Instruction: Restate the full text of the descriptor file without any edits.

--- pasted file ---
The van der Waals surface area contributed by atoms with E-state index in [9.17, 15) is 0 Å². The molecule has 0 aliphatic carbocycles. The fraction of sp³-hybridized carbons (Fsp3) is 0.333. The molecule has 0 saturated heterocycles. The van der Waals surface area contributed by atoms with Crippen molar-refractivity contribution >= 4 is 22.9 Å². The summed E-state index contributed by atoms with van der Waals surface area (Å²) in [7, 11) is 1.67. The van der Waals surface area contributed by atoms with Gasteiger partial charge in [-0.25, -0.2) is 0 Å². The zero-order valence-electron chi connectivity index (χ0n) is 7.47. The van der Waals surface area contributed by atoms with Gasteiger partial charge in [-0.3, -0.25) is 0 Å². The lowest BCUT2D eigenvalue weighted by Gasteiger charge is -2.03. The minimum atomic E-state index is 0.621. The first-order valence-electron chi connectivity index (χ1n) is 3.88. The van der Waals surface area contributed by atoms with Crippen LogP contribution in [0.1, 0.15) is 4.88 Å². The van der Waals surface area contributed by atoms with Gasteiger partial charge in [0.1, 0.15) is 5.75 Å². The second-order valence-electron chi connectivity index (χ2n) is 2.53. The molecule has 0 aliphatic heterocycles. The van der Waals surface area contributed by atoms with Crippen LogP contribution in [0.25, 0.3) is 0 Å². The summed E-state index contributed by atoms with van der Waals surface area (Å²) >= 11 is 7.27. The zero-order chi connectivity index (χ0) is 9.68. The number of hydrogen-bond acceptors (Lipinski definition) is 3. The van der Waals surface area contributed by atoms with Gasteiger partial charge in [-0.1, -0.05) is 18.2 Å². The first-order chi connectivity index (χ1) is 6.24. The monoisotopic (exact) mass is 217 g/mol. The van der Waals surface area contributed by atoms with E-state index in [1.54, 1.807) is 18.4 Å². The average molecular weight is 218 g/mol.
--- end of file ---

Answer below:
The van der Waals surface area contributed by atoms with E-state index in [9.17, 15) is 0 Å². The molecule has 0 aliphatic carbocycles. The fraction of sp³-hybridized carbons (Fsp3) is 0.333. The molecule has 0 saturated heterocycles. The van der Waals surface area contributed by atoms with Crippen molar-refractivity contribution >= 4 is 22.9 Å². The summed E-state index contributed by atoms with van der Waals surface area (Å²) in [7, 11) is 1.67. The van der Waals surface area contributed by atoms with Gasteiger partial charge in [-0.25, -0.2) is 0 Å². The zero-order valence-electron chi connectivity index (χ0n) is 7.47. The van der Waals surface area contributed by atoms with Gasteiger partial charge in [-0.3, -0.25) is 0 Å². The lowest BCUT2D eigenvalue weighted by Gasteiger charge is -2.03. The minimum atomic E-state index is 0.621. The first-order valence-electron chi connectivity index (χ1n) is 3.88. The van der Waals surface area contributed by atoms with Crippen LogP contribution in [0.1, 0.15) is 4.88 Å². The van der Waals surface area contributed by atoms with Gasteiger partial charge in [0.1, 0.15) is 5.75 Å². The second-order valence-electron chi connectivity index (χ2n) is 2.53. The molecule has 0 aliphatic heterocycles. The van der Waals surface area contributed by atoms with Crippen LogP contribution in [0.25, 0.3) is 0 Å². The summed E-state index contributed by atoms with van der Waals surface area (Å²) >= 11 is 7.27. The zero-order chi connectivity index (χ0) is 9.68. The number of hydrogen-bond acceptors (Lipinski definition) is 3. The van der Waals surface area contributed by atoms with Gasteiger partial charge in [-0.1, -0.05) is 18.2 Å². The first-order chi connectivity index (χ1) is 6.24. The monoisotopic (exact) mass is 217 g/mol. The van der Waals surface area contributed by atoms with E-state index in [1.54, 1.807) is 18.4 Å². The average molecular weight is 218 g/mol.